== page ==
First off, hope I caught you before you headed off to work because it's Ann Sheridan day on Turner Classic Movies and that probably means you wanted to DVR something.
Here's their schedule, all times Eastern:
- 6:00 am - Indianapolis Speedway (1939) with Pat O'Brien and John Payne
- 7:30 am - The Angels Wash Their Faces (1939) with Ronald Reagan and The Dead End Kids
- 9:00 am - Torrid Zone (1940) with James Cagney and O'Brien again
- 10:30 am - Wings for the Eagle (1942) with Dennis Morgan and Jack Carson
- 12:00 pm - Shine On, Harvest Moon (1944) with Morgan and Carson once more
- 2:00 pm - Nora Prentiss (1947) with Kent Smith and Bruce Bennett
- 4:00 pm - The Unfaithful (1947) with Zachary Scott and Lew Ayres
- 6:00 pm - Silver River (1948) with Errol Flynn and Thomas Mitchell
After that TCM goes into their big Kim Novak night. Since they've been promoting that every time I've turned the channel on this week I thought it'd be nice to send the Ann Sheridan reminder.
No big feature on Ann Sheridan today, I covered her a little too recently, but here are some brief bits of trivia I gleaned when opening up a few old newspaper articles tonight:
- The "Oomph Girl" name was originally the "Umph Girl." Thought it was a typo the first couple of times I bumped into it, but here it is spelled out in one old newspaper.
- Ann Sheridan was cast in the part eventually played by Rita Hayworth in The Strawberry Blonde but walked out over her contract--she was making $650 per week at that time and lost seven months pay over the dispute.
- She died with one episode left to film on her television series Pistols 'n' Petticoats. Her producer, Joseph Conley, said he wasn't able to find out just how ill Sheridan was from her doctor and even her sister, Mrs. Leo R. Kent (who'd sent in that Search for Beauty photo so long ago), said family in Texas had no idea that Sheridan was even sick.
You also might like to go back to my article about Kings Row (1942), still one of Ann Sheridan's most popular films even if it's better remembered for Ronald Reagan.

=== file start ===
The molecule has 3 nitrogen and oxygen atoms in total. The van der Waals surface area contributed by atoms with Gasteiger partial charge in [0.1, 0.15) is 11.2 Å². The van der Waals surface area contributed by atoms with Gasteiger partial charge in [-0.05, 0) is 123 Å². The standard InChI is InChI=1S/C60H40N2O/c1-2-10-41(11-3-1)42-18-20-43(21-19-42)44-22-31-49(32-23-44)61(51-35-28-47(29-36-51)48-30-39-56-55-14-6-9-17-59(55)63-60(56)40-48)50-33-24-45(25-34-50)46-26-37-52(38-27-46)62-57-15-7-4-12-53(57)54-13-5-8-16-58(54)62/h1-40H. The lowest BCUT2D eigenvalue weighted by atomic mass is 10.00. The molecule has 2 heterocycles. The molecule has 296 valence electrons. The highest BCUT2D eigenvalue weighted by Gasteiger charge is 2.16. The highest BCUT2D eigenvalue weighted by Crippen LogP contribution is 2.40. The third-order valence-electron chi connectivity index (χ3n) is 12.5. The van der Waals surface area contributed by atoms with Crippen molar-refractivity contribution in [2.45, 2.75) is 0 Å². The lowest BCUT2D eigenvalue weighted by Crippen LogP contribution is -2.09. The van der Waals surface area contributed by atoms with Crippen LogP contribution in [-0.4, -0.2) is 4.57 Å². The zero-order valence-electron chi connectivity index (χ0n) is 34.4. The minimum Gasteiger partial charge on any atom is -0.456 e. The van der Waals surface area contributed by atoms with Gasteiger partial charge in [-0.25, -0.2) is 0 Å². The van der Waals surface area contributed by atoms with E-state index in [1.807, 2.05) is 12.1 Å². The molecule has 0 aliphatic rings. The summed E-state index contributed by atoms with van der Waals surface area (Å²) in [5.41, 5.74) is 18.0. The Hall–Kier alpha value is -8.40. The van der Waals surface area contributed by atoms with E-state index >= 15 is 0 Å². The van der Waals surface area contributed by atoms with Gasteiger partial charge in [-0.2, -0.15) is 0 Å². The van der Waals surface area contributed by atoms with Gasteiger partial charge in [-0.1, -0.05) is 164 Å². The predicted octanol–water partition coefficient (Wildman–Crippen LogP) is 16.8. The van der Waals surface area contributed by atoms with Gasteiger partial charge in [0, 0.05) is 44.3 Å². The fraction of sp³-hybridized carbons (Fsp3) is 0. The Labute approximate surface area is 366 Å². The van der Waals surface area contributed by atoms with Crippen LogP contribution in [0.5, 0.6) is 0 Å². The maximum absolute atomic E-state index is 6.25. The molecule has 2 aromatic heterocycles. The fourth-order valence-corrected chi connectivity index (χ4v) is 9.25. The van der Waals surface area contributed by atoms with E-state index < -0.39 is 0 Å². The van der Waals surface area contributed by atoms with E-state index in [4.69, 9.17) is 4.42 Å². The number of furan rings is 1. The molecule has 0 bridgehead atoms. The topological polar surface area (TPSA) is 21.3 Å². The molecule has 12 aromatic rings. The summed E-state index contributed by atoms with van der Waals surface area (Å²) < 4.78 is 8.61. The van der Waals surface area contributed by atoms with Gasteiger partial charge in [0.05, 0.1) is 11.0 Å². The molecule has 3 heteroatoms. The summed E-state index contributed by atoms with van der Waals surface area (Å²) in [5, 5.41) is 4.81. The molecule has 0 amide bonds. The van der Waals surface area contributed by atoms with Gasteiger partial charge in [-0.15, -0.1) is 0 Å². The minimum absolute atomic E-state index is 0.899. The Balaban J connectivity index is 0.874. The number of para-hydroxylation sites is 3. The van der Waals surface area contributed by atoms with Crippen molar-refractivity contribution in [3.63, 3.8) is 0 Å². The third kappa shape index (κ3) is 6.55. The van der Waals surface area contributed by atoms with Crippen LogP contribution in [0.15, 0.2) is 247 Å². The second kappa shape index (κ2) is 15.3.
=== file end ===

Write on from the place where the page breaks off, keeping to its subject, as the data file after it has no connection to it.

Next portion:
While I'm never going to argue with an Ann Sheridan day on TCM, a Guy Kibbee birthday tribute (born 1882) wouldn't have been too shabby either!
TCM did just that last year.
You can find some Guy Kibbee biography stuck in the middle of this post I wrote about Going Highbrow (1935). The night spent researching that early Kibbee biography sent me looking for Laughing Sinners (1931), an adaptation of Kibbee's breakout role on Broadway that he also appeared in on screen for MGM.
Also born on February 6 was Rochelle Hudson in 1916. I wrote a lengthy biographical post covering Hudson about 2-1/2 years ago but I thought it could use a little polishing when I read it over again tonight. So that's what I did: My Rochelle Hudson biography, revised.
The mention of Rochelle Hudson gives me another opportunity to point to my recently created Wampas Baby Star Resource Page. Hudson was a Wampas Baby Star of 1931.
Skimmed through a copy of George Gallup in Hollywood that I had ordered some time ago but which got lost in the shuffle of my post-Christmas reading. Really some fascinating information compiled by author Susan Ohmer in this one. Here's a bit over at the University of Notre Dame about how Ohmer came to this topic from back when her book was originally published in 2006.
Wishing the “Gallup Looks at the Movies” microfilm was available for viewing online. Or in book form for purchase. Tempted to schedule a field trip to look that over myself!
That's it for now, back again soon--
Subscribers keep scrolling for a fascinating look at the world of European film star postcards. If you're on the site just click here to head over to that one.